Canada's Economy Is Entering A World Of Hurt [CHARTS]

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Economists have been talking about if and when the Canadian housing bubble will burst.

At the same time, we now appear to be well beyond the bottom of the U.S. housing recovery.

In a new report, British Columbia-based Pacifica Partners Capital Management asserts that question is missing some much scarier stuff going on up north.

Yes, housing is now in decline after largely avoiding the 2008 shock, they say. But everything else has also been going haywire: unemployment, credit, stocks, etc. 

That is all the more remarkable, they argue, because Canada emerged from the 2008 crisis appearing a paragon of stability.

Meanwhile, in those same categories, the U.S. has recovered significantly. 

Pacifica quotes Horace to sum up the situation: “Many shall be restored that are now fallen and many shall fall that are now in honour.”

“A pronounced shift in both Canadian and US economies has taken place,” write Pacifica’s analysts. “The Canadian economy, once the envy of Americans, Europeans, and others, is now widely viewed as a commodity dependent, “one trick pony”. 

In a series of charts we’ve reproduced here, Pacifica shows how a “mean reversion” is taking place in North America, with the U.S. economy recovering while Canada’s is for a world of hurt.

Home prices in all major Canadian markets are way off all-time highs.

Vancouver, Toronto, and Montreal are barely into the first year of 'a potential lengthy period of price weakness.'

Source: Pacifica Partners

And average condo prices are close to 2007 levels.

Source: Pacifica Partners

Canadian home starts are now declining at the fastest rate since the financial crisis.

This is the indicator that gives Pacifica most pause. They write: 'With 20% of Canadian GDP directly involved in construction and real estate activities, a continued slowdown in housing-starts will have a marked impact on the consumer behaviour and ripple through other consumer sensitive areas of the economy, including retail sales, financial services, transportation, and warehousing.'

Source: Pacifica Partners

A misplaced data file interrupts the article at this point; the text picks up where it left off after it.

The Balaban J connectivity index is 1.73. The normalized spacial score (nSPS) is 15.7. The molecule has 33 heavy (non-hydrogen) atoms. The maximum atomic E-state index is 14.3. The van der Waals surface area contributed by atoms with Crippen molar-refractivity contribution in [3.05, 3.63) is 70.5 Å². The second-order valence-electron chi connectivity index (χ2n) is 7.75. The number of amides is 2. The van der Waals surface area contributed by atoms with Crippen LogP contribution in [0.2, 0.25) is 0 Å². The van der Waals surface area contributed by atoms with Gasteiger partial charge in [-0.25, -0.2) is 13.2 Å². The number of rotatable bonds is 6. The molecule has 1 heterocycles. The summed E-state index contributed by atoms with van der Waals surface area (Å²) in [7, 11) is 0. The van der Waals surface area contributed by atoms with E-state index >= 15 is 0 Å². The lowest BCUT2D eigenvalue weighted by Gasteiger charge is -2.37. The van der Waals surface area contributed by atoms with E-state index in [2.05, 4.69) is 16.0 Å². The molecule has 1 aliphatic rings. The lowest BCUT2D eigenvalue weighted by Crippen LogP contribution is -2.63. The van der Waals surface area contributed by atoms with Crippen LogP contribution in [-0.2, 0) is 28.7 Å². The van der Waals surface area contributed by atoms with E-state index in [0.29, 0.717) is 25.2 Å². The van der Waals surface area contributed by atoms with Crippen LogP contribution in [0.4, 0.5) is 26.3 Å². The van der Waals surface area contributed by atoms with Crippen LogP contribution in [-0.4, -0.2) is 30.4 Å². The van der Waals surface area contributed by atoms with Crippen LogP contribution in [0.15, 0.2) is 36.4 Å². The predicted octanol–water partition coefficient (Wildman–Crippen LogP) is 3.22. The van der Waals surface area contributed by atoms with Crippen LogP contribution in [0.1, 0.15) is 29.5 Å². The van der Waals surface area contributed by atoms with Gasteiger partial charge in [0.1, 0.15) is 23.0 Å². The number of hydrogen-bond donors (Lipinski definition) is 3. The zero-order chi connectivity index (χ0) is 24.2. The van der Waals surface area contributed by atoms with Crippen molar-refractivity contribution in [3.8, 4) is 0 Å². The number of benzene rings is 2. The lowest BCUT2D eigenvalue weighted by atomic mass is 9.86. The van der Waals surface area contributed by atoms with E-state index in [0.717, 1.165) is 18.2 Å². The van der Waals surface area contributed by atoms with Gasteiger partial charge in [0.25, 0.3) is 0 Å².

Canadian leading economic indicators are now falling behind American ones by the widest margin in over two decades.

The strength of the US and weakness of Canada is not confined to real estate markets.

Source: Pacifica Partners

And all major components of home ownership costs have grown at least as must as Canadian core inflation.

This includes replacement costs, property taxes, insurance, maintenance, furnishings, and miscellaneous expenses. In some cases it's more than twice as much as CPI.

Source: Pacifica Partners

U.S. and Canadian stock markets are diverging.

The S&P TSX composite, Canada's main index, has lagged the S&P 500 for the better part of two years. 'This ominous pattern could foreseeably continue should drivers of the Canadian stock market, notably global commodity demand, continue to weaken,' Pacifica writes.

Source: Pacifica Partners

Pacifica notes consumer confidence is now approaching levels last seen immediately following the financial crisis.

Source: Pacifica Partners

Meanwhile, Canadian companies shed 105,400 jobs in March and April 2013. Unemployment in Toronto is hovering around 8%.

'The weakness in the Canadian job market may come as a surprise to some readers as news headlines often indicate a reduction in the unemployment rate,' Pacifica says

Source: Pacifica Partners

Montreal unemployment is about the same.

While the unemployment rate has been on a downward trend since the end of the recession, however, it's gotten stuck at 7%. This is in comparison to the sub 6% unemployment rates seen in Canada before the recession.

Source: Pacifica Partners

All major markets are signaling upticks in misery, despite 'barely-existent inflation.'

Source: Pacifica Partners

Finally, debt to GDP is now enormous.

Canadian debt levels relative to GDP appeared to have now stalled near the 90% levels. The amount of Canadian debt now equals the market cap of the entire Deutsche Borse.

Source: Pacifica Partners

Needless to say, it's time to get bearish.

Real estate appears overvalued by approximately 30% in most major markets. 'Canadian economic weakness,' Pacifica says, 'the expected contraction of outstanding consumer credit, and already heightened real estate prices serve as the basis for our bearish stance.'

Source: Pacifica Partners

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